“Oh, yes!  Good place to live.  Good place to raise family.  Always food, always money, very safe.  Just boring!”  He laughed again.  I asked him what he did for fun.

“I fly to BANGKOK!” he said, his face beaming. “Many GIRLS and SEX there!  No sex in Singapore!”

“Oh,” I replied, more than a little surprised.  I had not anticipated this line of discussion.

“Then I take bus to Chang Mai to drink SNAKE’S BLOOD!” my driver proclaimed, smiling.  “Snake’s blood good for giving man MUCH SEX!  I drink only COBRA blood for STRONG LOVEMAKING!”

“Really?” This time more meekly, as I noticed several heads turning in our direction in Muthu’s Curry Restaurant, where we were enjoying scrumptious fish head curry served the traditional way with rice on banana leaves.

“Oh, YES!” he said. “Singapore BORING!  Thailand FUN!”

At that instant the words of a wealthy Swiss seatmate on the JAL flight inbound to Changi came back to me.  He’d told me that he lived with his family in Singapore because it was the safest place on earth.  “Safer than Switzerland?” I had asked, eyebrows raised.

“Absolutely,” the Swiss businessman said. “I can let my 12 year old daughter play in the streets of Singapore at night without worrying about her.”

And so it was.  I found Singapore in 1987 to be full of surprises and contradictions.  At the end of my first visit, I had begun to think of the small city-state as a unique example of what I labeled benign fascism, a place safe enough to let small children roam without supervision day or night, but with a good many strictures on personal freedom and a muzzled press (e.g., the hullabaloo of gagging the Wall Street Journal which had criticized the Singaporean government).  Nonetheless, I fell in love with the country, captivated by its unique charms.

So what’s changed all these years later?  Not too much, I was glad to find, among its better attributes.

Singapore is as clean and neat as ever, almost.  I noticed the streets and subways and cabs were not quite as gleaming as they seemed to me to be in 1987.

Singapore was a tremendous bargain in the eighties, with five-star hotels like the Hyatt going for a hundred bucks a night and sometimes cheaper.  Food was inexpensive, too, and Singapore was the place to go then for cheap electronics.  No more.  Hotel rack rates vie with London’s as the highest to be found.  The cost of living in Singapore has caught up with places like it.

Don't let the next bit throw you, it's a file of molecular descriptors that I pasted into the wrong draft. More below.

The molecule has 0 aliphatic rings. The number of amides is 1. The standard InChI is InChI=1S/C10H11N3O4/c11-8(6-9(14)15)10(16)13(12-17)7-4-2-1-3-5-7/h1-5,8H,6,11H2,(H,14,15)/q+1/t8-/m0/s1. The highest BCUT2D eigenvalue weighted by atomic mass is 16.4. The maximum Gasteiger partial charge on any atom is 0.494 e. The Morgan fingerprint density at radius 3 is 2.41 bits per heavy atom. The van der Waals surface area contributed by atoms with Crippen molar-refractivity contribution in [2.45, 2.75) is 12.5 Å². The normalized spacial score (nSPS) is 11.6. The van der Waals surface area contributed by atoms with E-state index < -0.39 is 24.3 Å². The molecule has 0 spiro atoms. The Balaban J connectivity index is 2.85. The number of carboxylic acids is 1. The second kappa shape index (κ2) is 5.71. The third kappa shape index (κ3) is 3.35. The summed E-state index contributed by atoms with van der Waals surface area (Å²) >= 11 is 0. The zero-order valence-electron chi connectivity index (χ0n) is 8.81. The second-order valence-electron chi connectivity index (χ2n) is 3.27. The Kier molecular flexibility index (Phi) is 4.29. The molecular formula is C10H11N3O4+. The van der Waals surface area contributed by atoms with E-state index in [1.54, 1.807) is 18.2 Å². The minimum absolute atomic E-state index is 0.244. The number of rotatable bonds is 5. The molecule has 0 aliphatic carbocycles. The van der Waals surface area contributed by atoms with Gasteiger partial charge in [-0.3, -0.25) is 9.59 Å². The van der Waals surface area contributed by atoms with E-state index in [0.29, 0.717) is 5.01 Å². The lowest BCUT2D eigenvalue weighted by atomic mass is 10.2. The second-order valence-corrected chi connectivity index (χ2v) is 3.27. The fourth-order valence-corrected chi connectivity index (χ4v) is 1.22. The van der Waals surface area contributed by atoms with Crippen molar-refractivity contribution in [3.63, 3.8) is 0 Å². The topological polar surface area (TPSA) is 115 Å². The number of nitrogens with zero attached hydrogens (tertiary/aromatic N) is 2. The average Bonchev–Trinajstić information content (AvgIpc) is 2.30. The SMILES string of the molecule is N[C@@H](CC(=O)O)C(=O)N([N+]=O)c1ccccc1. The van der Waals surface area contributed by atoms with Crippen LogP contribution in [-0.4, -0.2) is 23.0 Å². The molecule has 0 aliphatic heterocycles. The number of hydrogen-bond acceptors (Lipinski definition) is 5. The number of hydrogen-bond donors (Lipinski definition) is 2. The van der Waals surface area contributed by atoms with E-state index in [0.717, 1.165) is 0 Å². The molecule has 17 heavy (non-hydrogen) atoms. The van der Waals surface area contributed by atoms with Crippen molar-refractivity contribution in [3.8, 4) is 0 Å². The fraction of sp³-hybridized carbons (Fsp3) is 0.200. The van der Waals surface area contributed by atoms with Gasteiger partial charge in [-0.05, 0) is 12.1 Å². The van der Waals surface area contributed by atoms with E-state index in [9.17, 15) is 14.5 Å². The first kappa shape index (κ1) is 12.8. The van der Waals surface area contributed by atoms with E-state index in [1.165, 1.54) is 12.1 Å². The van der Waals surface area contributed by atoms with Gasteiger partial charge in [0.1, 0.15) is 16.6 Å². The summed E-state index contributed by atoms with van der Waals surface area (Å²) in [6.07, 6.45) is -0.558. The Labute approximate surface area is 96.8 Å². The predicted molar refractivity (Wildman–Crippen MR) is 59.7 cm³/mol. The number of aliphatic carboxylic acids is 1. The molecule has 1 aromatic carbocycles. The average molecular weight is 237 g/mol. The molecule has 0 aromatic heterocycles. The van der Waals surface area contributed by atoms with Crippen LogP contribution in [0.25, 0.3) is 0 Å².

Most manufacturing, high tech and otherwise, long ago fled to cheaper labor and lower living cost markets like China and Vietnam.

Changi Airport has undergone unending renewal so that it is mostly as sparkling as my first impression of it nearly 30 years ago.  Everything works at Changi, unlike some modern airports.  I landed at Terminal 1 and rode the airport train to Terminal 3, there to connect to the MRT (subway) train to my hotel in the city.  The MRT was very crowded with Millennial-age Singaporeans of many ethnic backgrounds—a multi-ethnic population being a hallmark of the city—and was very fast.  A young man of Indian ancestry offered me his seat out of respect for my age, a courtesy which surprised me since I don’t often experience that in the USA any more.

The ceaseless energy of the CBD is still very much part of Singapore, and while it’s not as spotless as it once was, I did not see a dingy side of Singapore except at the causeway border crossing to Malaysia, which is as it always was, rather grim and chaotic, about which I wrote in an earlier post here.

Everybody I met, whether public servants, families on the street, merchants, business people, or service personnel, all seemed happy.  Contemporary Singaporeans seem to enjoy their country and lifestyle as much as they seemed to in 1987.

I had to wonder, though, if they had since found a way to have fun in their leisure time that didn’t involve flying to northern Thailand to drink snake’s blood.  I should have asked.